Chabangu finds his feet at Moroka Swallows

Back in the grand old days of Garrincha and George Best, there was a place reserved for the hedonist at football's top table. A proper maestro was almost obliged to maintain a personal vortex of booze, groupies, drugs, gambling and more. Garrincha even had a ­torrid fling with a goat.

That approach no longer works, as the likes of Adriano and Jabu Mahlangu have discovered to their cost in recent years, along with countless other notable talents who have travelled nowhere fast on the tide of addiction.

But Moroka Swallows midfielder Lerato Chabangu is swimming bravely upstream. Less than two years ago, he was jobless, broke and desperate, a notorious tavernologist unwanted by nearly every coach in the Premier Soccer League. The exception was Gordon Igesund, then in charge of the Dube Birds, who took a wild flutter on Chabangu, giving him a skeletal, pay-as-you-play contract.

The player's recovery has been so astonishing that a call-up to Igesund's Bafana squad for next year's Nations Cup is not inconceivable. "It would be an honour to wear the national jersey again," said Chabangu (27) after a training session in Dobsonville this week. "If I still have the legs to carry me, I can do the job."

He has the legs right now. Cha­bangu has attacked the new season with zeal, winning a man-of-the-match performance against Sundowns in the 3-3 draw in the first leg of their MTN8 semifinal. A whirl of perpetual motion, he contributed a goal-line clearance and a sweetly calibrated through-ball to Bennett Chenene for the third away goal.

No fear
During Sunday afternoon's second leg in Soweto, Chabangu will relish the chance to dissect his old club's rear guard, which looked wobbly in their midweek loss to Kaizer Chiefs.

New Birds coach Zeca Marques has no fear of overselling Chabangu's qualities. "He is a different class when it comes to football intelligence, reading the situation, with two-footednedess and composure on the ball," he said. "He is such a modern player. If you put him in a Barcelona or Spanish side, he would fit in."

Come to think of it, Chabangu once dazzled Barcelona in a Sun­downs shirt, winning the praise of Ronaldinho during a 2007 friendly defeat at Loftus Versfeld with a memorable exhibition of skill, audacity and pace. That was before the boozing got out of control. Soon he was arriving at training three sheets to the wind. Gavin Hunt took a flier on him, but it did not work out at SuperSport United. He returned to Sundowns, but played only two league games in his final season and, by the end of 2010, he was forgotten.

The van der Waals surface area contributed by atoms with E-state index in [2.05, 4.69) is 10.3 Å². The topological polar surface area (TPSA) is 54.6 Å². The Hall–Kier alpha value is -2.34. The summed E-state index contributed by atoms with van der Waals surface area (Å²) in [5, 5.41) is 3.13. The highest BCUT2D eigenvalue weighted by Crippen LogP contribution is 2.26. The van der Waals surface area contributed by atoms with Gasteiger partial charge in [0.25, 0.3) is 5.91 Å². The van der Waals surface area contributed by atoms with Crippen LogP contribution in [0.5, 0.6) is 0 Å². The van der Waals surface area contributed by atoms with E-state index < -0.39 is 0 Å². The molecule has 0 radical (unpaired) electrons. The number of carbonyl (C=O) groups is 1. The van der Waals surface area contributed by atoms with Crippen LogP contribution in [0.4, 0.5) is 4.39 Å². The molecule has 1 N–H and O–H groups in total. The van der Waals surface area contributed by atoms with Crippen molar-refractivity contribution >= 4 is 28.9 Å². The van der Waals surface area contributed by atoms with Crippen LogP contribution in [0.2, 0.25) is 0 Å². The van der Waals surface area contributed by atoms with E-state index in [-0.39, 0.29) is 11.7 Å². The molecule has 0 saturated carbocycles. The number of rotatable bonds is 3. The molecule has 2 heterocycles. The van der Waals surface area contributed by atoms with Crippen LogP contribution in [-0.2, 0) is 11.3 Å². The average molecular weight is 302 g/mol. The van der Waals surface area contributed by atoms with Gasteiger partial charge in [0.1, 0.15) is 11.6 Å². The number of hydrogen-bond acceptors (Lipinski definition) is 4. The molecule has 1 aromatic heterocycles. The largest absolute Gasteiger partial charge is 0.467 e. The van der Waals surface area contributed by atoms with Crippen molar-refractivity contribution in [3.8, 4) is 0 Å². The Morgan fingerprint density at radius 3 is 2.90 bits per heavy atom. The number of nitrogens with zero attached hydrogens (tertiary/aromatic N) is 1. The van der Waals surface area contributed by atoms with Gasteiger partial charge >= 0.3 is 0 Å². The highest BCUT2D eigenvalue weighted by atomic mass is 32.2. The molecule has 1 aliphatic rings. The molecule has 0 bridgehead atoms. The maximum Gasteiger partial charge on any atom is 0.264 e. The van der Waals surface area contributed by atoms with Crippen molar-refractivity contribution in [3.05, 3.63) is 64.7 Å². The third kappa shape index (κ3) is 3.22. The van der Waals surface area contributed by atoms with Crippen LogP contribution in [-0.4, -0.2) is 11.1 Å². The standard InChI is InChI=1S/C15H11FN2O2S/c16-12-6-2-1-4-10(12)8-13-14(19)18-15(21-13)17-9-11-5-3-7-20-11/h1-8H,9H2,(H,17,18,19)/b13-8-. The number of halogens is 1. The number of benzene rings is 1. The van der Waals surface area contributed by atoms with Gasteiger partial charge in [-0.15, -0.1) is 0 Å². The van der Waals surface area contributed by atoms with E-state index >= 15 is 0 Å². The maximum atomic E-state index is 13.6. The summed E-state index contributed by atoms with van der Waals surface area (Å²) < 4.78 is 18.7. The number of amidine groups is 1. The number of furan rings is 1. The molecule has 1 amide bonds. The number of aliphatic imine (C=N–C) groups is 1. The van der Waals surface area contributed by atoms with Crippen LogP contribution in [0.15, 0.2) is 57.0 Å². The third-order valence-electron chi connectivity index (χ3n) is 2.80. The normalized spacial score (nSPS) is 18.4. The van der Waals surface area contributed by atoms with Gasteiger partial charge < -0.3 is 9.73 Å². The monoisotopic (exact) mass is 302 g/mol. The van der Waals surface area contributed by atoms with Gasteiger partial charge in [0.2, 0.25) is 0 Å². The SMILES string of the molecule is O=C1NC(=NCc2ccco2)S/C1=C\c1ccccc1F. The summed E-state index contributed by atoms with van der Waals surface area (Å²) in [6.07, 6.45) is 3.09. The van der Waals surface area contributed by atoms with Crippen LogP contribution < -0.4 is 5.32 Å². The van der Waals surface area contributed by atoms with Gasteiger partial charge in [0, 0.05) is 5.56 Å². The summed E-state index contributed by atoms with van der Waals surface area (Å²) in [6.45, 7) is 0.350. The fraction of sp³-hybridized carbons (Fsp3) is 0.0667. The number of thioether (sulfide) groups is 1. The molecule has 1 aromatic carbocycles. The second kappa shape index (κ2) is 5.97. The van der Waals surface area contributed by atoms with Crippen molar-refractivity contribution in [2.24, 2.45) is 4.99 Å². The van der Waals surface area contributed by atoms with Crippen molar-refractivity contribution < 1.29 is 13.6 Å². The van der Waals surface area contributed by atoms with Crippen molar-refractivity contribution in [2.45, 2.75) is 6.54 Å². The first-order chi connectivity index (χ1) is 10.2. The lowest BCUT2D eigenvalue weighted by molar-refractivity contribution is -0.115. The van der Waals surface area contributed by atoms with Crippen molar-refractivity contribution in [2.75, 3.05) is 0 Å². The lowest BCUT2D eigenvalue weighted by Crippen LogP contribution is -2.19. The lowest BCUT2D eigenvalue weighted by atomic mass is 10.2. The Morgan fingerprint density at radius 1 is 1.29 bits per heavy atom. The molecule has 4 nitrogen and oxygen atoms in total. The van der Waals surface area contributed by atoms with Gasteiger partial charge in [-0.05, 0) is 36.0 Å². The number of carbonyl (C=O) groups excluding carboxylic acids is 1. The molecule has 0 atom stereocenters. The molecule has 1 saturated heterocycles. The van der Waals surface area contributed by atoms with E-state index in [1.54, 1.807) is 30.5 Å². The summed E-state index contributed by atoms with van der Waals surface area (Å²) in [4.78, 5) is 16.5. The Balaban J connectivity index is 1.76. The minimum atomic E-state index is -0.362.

By all accounts, Birds staff have monitored Chabangu closely, while trying to respect his dignity and autonomy. During the recent PSL off-season, kit manager Junior Molefe made a point of popping over to Chabangu's house every few days to check that he was not relaxing too hard. The task of helping to keep the winger on the wagon (or close to it) is not written into Molefe's contract, but he does it gladly.

Chabangu had a rough upbringing on the mean streets of Tembisa on the East Rand and the decadent player culture at Sundowns did not help to settle his mind. But his skipper at Birds, the relentlessly disciplined Lefa Tsutsulupa, has no time for the notion that anybody's past necessarily determines his future.

"It has to do with personal choice," said Tsutsulupa. "It's not about how you grew up. These are decisions that you make as a person. No excuses.

Moonshine and roses
"It has been a process, not one break­through moment," he said. "We keep telling him how important he is to the club and what a difference he can make when he is on song.

"At Swallows, the environment is conducive. Everything around him is positive and allows him to think about the future, not just about the present. We are beginning to see a new generation of players who are citizens, who contribute to their community."

"It hasn't all been moonshine and roses," said Swallows' managing director Leon Prins. "There was a dubious patch last season. But I'm really happy for the boy. He stuck it out and now we've taken a risk and given him a decent long-term contract. It's not gazillions, but it's a deal that respects his ability."

All the Birds need on Sunday is a draw, having plundered three away goals in Atteridgeville. But they will not be parking any buses. With a platoon of snazzy attackers in Chabangu, Siyabonga Nomvethe, Chenene and Joseph Makhanya, all relishing their career revivals, Swallows do not have a negative setting. Expect some showbiz down in Dobsonville.

Tomorrow night's clash between Orlando Pirates and SuperSport United holds no such promise, on recent evidence. It is the third edition of the fixture in six days and the first two were crabby, goalless and charmless. Here is hoping both sets of players recall that their primary job description is not to kick each other in the bollocks. We deserve better.

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Carlos Amato
Carlos Amato is an editorial cartoonist, writer and illustrator living in Johannesburg, with a focus on sport, culture and politics. He has degrees in literature and animation, used to edit the ‘Sunday Times Lifestyle’ magazine and is the author of ‘Wayde van Niekerk: Road to Glory’ (Jonathan Ball, 2018).

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